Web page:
SPECIAL REPORT: Learn more about asthma with a new app - WTVM.com-Columbus, GA News Weather & Sports

SPECIAL REPORT: Learn more about asthma with a new app

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Nine people die from asthma attacks every day in our country, according to The Asthma and Allergy Foundation of America.

Now there is a free app to help people battle the condition.

The app is called AsthmaSense Cloud and can be downloaded here.

Trojanella Wolfe is using the app to learn more about asthma because her 20-month-old nephew, Darius Stinson, died of an asthma attack in October.

"This is the worst thing my family has ever had to do, burying a baby you don't think that that's supposed to happen," Wolfe said. 

Stinson died while his mother was giving him a treatment.

"She was giving him his breathing treatments that day and within 5 minutes, he was, it looked like he was asleep, but he was sitting up in a highchair," Wolfe explained.

Stinson's brother spotted the toddler, and instantly knew something was wrong.

"While he was sitting in a high chair he said mommy it doesn't look like Darius is breathing," commented Wolfe. "So she went to him and he wasn't responsive and she ran into the back to get my brother, her husband and they started doing CPR and they dialed 911."

The CPR wasn't enough to save his life, and Stinson died a couple of days later at an Atlanta hospital.

"I never thought anything like this would have ever happened," Wolfe said. "Darius was a sweet baby he's going to be missed by the entire family he came in struggling. He was born premature but he came in strong. He didn't have to be fed intravenously or anything. He came in eating."

That fighting spirit combined with a loving smile is how Stinson's family remembers him and Wolfe wants others to know that asthma is nothing to take lightly.

"I don't think people should be insensitive," Wolfe said. "This is serious. We lost a baby. He was 20 months old. This is very serious and I think everyone should have some kind of education on it."

Dr. Robert Chrzanowski agrees and says understanding the condition is the first step.

He says asthma is a chronic inflammatory disease of the lung that makes it hard to breathe. It's easy to get the air in but once you have the air in, it's hard to get the air out.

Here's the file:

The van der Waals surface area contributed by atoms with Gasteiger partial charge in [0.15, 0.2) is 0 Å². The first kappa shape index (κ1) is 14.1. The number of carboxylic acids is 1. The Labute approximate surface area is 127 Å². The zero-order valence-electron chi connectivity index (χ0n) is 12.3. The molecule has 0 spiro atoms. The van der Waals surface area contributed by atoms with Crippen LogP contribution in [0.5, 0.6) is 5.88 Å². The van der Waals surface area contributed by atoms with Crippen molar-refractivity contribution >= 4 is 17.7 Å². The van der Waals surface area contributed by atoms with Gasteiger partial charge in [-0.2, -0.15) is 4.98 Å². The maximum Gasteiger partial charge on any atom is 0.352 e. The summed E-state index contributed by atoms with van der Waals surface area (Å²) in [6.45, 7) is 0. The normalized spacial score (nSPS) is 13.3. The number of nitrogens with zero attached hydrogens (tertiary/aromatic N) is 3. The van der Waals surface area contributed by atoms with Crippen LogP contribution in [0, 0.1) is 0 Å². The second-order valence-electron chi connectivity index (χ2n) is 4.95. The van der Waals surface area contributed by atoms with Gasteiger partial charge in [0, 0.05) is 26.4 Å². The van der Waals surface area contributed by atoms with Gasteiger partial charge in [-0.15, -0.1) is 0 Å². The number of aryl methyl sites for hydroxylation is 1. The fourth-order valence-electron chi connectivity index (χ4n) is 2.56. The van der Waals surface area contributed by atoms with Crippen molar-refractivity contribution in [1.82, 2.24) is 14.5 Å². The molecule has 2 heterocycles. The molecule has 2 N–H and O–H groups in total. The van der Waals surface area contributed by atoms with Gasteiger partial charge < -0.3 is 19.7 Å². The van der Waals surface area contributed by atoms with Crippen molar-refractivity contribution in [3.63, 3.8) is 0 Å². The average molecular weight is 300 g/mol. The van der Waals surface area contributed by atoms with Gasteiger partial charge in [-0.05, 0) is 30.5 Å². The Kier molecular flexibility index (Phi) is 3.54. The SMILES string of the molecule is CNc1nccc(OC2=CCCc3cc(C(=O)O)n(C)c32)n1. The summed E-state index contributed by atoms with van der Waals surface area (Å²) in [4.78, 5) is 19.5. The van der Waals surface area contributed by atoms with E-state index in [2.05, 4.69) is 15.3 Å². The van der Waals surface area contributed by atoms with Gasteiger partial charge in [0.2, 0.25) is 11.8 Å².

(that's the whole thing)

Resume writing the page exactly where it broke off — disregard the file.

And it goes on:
"You feel the chest tightens, the wheezing comes from trying to get the air through the obstruction," said Dr. Chrzanowski. "You feel short of breathe and also you may cough."

The condition can be controlled and a new app called Asthma Sense is making that easier than ever.

"If it helps to educate a patient to help them monitor the disease to help them use the medicine more regularly then I'm all for it," said Dr. Chrzanowski.

There is a place on the app to help keep track of triggers.

"There are multiple triggers for asthma," said Dr. Chrzanowski. "Some of the them are exercise, cold air, allergens, tobacco smoke, air pollution and even anxiety and stress so sometimes people with anxiety and stress issues have an asthma attack."

Certain smells can spark one as well.

"Even in our office we require people not to wear perfume when they come and visit us because of people with asthma who can be affected," said Dr. Chrzanowski.

The app is full of alerts, reminders and tells a person when to take their medicine, which can be helpful for parents whose children have the condition.

Wolfe said she is experimenting with the app too and said it's a way to protect the people she loves.

"You look at your little brother or sister your niece your nephew your grand baby and if you want to protect them you do whatever it takes," Wolfe said. "Take them to the doctor get as much education about asthma or anything."

The family is relying on faith to get through this tough time.

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